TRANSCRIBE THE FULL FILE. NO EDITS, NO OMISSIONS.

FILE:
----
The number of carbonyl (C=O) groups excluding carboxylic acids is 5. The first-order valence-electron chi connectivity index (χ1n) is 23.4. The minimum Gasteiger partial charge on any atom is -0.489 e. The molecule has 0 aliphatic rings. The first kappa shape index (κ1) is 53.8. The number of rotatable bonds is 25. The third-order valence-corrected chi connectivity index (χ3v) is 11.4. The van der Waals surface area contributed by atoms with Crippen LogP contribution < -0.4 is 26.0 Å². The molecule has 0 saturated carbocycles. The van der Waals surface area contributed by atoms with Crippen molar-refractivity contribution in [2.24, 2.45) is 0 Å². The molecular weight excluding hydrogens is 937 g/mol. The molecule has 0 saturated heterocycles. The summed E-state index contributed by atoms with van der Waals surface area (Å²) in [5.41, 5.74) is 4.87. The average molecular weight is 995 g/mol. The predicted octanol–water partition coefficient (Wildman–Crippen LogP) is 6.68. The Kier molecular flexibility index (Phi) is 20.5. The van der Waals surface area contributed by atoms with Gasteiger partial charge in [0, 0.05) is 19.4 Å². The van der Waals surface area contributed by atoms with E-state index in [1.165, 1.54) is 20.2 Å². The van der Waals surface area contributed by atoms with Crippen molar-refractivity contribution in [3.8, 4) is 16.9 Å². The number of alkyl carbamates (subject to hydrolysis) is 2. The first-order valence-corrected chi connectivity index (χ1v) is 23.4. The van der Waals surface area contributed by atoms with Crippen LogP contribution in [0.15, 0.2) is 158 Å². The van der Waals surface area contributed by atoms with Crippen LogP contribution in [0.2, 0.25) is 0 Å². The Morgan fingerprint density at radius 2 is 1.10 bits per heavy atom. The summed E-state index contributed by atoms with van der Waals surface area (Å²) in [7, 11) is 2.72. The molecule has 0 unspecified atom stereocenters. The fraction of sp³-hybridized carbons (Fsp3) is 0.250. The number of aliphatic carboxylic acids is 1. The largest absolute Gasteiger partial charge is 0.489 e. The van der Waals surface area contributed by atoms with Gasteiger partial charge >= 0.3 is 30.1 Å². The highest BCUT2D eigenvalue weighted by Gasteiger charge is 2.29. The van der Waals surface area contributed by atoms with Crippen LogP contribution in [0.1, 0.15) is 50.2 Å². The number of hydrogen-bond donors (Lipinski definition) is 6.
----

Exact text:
The number of carbonyl (C=O) groups excluding carboxylic acids is 5. The first-order valence-electron chi connectivity index (χ1n) is 23.4. The minimum Gasteiger partial charge on any atom is -0.489 e. The molecule has 0 aliphatic rings. The first kappa shape index (κ1) is 53.8. The number of rotatable bonds is 25. The third-order valence-corrected chi connectivity index (χ3v) is 11.4. The van der Waals surface area contributed by atoms with Crippen LogP contribution < -0.4 is 26.0 Å². The molecule has 0 saturated carbocycles. The van der Waals surface area contributed by atoms with Crippen molar-refractivity contribution in [2.24, 2.45) is 0 Å². The molecular weight excluding hydrogens is 937 g/mol. The molecule has 0 saturated heterocycles. The summed E-state index contributed by atoms with van der Waals surface area (Å²) in [5.41, 5.74) is 4.87. The average molecular weight is 995 g/mol. The predicted octanol–water partition coefficient (Wildman–Crippen LogP) is 6.68. The Kier molecular flexibility index (Phi) is 20.5. The van der Waals surface area contributed by atoms with Gasteiger partial charge in [0, 0.05) is 19.4 Å². The van der Waals surface area contributed by atoms with E-state index in [1.165, 1.54) is 20.2 Å². The van der Waals surface area contributed by atoms with Crippen molar-refractivity contribution in [3.8, 4) is 16.9 Å². The number of alkyl carbamates (subject to hydrolysis) is 2. The first-order valence-corrected chi connectivity index (χ1v) is 23.4. The van der Waals surface area contributed by atoms with Crippen LogP contribution in [0.15, 0.2) is 158 Å². The van der Waals surface area contributed by atoms with Crippen LogP contribution in [0.2, 0.25) is 0 Å². The Morgan fingerprint density at radius 2 is 1.10 bits per heavy atom. The summed E-state index contributed by atoms with van der Waals surface area (Å²) in [7, 11) is 2.72. The molecule has 0 unspecified atom stereocenters. The fraction of sp³-hybridized carbons (Fsp3) is 0.250. The number of aliphatic carboxylic acids is 1. The largest absolute Gasteiger partial charge is 0.489 e. The van der Waals surface area contributed by atoms with Gasteiger partial charge >= 0.3 is 30.1 Å². The highest BCUT2D eigenvalue weighted by Gasteiger charge is 2.29. The van der Waals surface area contributed by atoms with Crippen LogP contribution in [0.1, 0.15) is 50.2 Å². The number of hydrogen-bond donors (Lipinski definition) is 6.